Senate Majority Leader Chuck Schumer (D-NY) promotes the Senate’s legislative achievements when he holds a press conference at the U.S. Capitol in Washington on March 25, 2021.
Jonathan Ernst | Swimming pool | Reuters
Senate Democrats plan to move forward with a massive infrastructure package next month – regardless of whether Republicans get on board – while pushing for law to be passed this summer.
Senators will be leaving Washington for Memorial Day next week. When lawmakers return, the Democrats will want to draft an infrastructure plan that will include everything from transportation to broadband, utilities to vocational training.
“While the president discusses infrastructure laws with Senate Republicans, the committees will hold hearings and continue their work on the Build Back Better agenda, with or without the support of Republican Senators,” said Senate Majority Leader Chuck Schumer, DN .Y., Wrote in a letter to the Democrats on Friday. “We have to pass a comprehensive labor and infrastructure law this summer.”
President Joe Biden has been working with the Senate Republicans to see if they can hit a bipartisan deal to reshape America’s infrastructure. After the recent back and forth in their talks, the sides seem far from reaching an agreement on what should go into a bill and how the government should pay for it.
Read more about CNBC’s political coverage:
As the White House and Republicans struggle for consensus, some Democrats have urged their party to try to pass a law without the support of the GOP. Democrats can do this through the budget reconciliation process, which requires a simple majority vote in the evenly split Senate.
Republicans sent Biden a $ 928 billion infrastructure counteroffer Thursday. It was roughly half the $ 1.7 trillion proposal the White House last sent to the GOP. The Biden government initially submitted a $ 2.3 trillion infrastructure plan.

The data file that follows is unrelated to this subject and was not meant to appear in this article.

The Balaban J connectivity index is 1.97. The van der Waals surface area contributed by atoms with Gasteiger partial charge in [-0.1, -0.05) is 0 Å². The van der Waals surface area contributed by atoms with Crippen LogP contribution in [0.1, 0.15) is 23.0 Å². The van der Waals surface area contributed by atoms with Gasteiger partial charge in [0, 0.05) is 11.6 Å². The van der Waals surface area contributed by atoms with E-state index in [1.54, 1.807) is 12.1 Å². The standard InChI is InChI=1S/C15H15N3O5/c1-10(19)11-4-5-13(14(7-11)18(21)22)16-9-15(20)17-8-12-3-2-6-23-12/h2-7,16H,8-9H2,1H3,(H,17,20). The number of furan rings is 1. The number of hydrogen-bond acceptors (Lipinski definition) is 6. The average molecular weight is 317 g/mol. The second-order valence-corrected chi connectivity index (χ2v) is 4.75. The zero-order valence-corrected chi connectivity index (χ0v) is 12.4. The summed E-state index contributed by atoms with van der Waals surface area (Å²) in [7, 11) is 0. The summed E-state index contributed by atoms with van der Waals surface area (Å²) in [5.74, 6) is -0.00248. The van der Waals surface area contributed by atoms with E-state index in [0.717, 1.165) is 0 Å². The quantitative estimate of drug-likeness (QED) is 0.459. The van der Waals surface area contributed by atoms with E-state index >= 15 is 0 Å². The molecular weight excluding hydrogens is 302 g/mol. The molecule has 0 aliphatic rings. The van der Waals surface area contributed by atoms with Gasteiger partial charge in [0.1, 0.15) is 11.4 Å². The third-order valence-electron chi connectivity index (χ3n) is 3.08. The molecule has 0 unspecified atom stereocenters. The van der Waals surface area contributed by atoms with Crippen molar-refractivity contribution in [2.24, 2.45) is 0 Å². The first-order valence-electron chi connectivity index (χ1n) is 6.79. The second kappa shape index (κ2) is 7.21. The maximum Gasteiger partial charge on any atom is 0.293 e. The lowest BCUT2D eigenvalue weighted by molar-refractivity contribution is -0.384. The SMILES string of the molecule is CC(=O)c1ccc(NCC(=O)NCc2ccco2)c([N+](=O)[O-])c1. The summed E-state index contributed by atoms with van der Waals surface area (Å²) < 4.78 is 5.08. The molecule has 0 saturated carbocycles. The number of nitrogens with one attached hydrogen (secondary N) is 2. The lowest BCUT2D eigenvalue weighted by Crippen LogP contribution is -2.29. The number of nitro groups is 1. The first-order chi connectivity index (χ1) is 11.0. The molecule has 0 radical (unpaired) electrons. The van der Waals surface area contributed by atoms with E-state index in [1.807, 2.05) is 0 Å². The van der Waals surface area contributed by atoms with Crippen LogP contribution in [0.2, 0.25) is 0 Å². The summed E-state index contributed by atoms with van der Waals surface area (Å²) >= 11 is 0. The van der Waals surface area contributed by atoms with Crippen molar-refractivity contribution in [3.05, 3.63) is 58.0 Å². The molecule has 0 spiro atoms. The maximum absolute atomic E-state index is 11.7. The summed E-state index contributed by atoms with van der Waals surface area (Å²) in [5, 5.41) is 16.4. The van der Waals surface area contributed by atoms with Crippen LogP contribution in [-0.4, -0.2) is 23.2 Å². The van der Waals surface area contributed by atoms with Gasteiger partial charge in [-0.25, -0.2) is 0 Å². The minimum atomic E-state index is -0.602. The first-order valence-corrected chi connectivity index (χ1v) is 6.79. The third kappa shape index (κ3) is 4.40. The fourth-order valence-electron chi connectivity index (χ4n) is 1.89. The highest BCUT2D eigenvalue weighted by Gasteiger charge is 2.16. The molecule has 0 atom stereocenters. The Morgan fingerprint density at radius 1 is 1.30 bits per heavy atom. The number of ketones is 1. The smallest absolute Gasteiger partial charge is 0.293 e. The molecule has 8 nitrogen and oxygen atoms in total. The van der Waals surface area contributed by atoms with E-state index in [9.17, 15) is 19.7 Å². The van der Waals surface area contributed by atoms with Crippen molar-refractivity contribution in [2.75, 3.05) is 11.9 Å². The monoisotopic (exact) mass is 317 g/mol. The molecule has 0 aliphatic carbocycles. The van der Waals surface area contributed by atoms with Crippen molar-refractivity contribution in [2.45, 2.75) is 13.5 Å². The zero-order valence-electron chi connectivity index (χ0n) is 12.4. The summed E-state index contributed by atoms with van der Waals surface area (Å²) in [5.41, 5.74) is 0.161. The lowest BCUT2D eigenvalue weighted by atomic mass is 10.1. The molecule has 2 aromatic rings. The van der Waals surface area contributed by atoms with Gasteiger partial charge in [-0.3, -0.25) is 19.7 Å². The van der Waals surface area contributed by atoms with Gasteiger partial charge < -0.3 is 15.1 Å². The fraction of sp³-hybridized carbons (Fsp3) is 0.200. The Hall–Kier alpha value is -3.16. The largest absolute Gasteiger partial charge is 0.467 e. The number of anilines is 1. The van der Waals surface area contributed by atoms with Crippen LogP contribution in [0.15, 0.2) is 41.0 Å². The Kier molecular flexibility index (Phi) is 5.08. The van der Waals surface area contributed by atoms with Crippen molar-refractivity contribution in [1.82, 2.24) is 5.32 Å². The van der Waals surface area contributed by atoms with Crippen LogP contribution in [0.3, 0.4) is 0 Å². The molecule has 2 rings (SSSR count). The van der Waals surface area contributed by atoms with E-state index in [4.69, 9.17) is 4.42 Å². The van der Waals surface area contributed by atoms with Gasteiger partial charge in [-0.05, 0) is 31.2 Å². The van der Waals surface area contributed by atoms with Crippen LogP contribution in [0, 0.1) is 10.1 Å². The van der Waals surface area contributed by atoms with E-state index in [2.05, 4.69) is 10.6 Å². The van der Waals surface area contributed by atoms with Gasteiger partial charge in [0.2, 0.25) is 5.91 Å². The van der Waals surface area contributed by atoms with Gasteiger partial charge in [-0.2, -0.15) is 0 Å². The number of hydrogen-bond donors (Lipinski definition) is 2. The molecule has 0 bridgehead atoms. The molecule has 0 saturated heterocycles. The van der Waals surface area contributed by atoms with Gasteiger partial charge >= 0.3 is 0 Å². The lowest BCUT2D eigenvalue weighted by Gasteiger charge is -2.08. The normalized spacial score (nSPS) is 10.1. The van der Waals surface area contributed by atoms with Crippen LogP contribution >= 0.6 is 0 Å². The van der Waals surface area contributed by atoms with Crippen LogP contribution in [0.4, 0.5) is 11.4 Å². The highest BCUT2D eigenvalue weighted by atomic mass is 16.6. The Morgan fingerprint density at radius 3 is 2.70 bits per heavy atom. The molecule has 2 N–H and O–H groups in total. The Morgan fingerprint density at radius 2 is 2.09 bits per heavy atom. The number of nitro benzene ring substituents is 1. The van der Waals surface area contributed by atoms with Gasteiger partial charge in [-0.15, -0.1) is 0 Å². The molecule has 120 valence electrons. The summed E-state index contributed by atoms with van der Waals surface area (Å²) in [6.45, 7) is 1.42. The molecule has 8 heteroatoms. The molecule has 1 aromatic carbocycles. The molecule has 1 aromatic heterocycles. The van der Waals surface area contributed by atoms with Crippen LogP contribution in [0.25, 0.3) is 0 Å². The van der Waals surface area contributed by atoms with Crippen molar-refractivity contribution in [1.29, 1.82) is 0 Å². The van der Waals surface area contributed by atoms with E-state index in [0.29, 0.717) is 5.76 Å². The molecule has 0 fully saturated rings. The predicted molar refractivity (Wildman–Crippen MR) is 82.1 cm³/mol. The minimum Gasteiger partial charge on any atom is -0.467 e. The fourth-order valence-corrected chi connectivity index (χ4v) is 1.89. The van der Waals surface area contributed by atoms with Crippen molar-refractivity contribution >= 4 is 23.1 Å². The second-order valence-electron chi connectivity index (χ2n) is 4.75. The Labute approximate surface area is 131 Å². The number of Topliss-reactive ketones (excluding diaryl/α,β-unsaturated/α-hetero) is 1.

In response to the offer, White House press secretary Jen Psaki praised “constructive” spending on roads, bridges and railways. She said the White House was “still concerned” about proposed Republicans spending on rail modernization and clean energy transition, as well as the party’s demands to pay for infrastructure with previously passed coronavirus aids.
The White House expects almost all aid money to be spent. The diversion of funds could jeopardize support to small businesses and hospitals, Psaki said.
Despite the persistent differences, the sides expect talks to continue. Biden could meet again next week with Senator Shelley Moore Capito, the West Virginia Republican who is negotiating with the White House.
The parties have to work through two major disagreements to reach an agreement. First, they have different ideas about what constitutes infrastructure.
The White House wants to include programs like caring for the elderly and disabled Americans, which it considers essential to getting Americans back into work and stimulating the economy. Republicans want to limit legislation to areas such as transport, broadband and water.
Biden and the Republicans may also struggle to compromise paying for the infrastructure plan. The president wants to raise the corporate tax rate to at least 25% – and take action against corporate tax avoidance abroad and individual tax underpayment in Germany – in order to offset the expenses.
The GOP has announced that it will not support changes to its 2017 tax cuts as part of an infrastructure law. The party lowered the corporate tax rate from 35% to 21%.
It is unclear how long the talks will last if Democrats and Republicans fail to reach an agreement. Capito said Thursday Republicans would “continue to negotiate in good faith”.
In his letter, Schumer noted that he was “encouraged” by the Senate Committee on the Environment and Public Works to come up with a bipartisan land transport bill this week for about $ 300 billion.
Senate minority leader Mitch McConnell, a Republican from Kentucky who previously said he would stand up to fight Biden’s broader economic agenda, said Thursday that his party would continue to liaise with the president.
“We would like to get a result on a major infrastructure package,” he told CNBC.
Democrats passed Biden’s first major bill, a $ 1.9 trillion coronavirus relief plan, without a Republican vote in March.
Subscribe to CNBC on YouTube.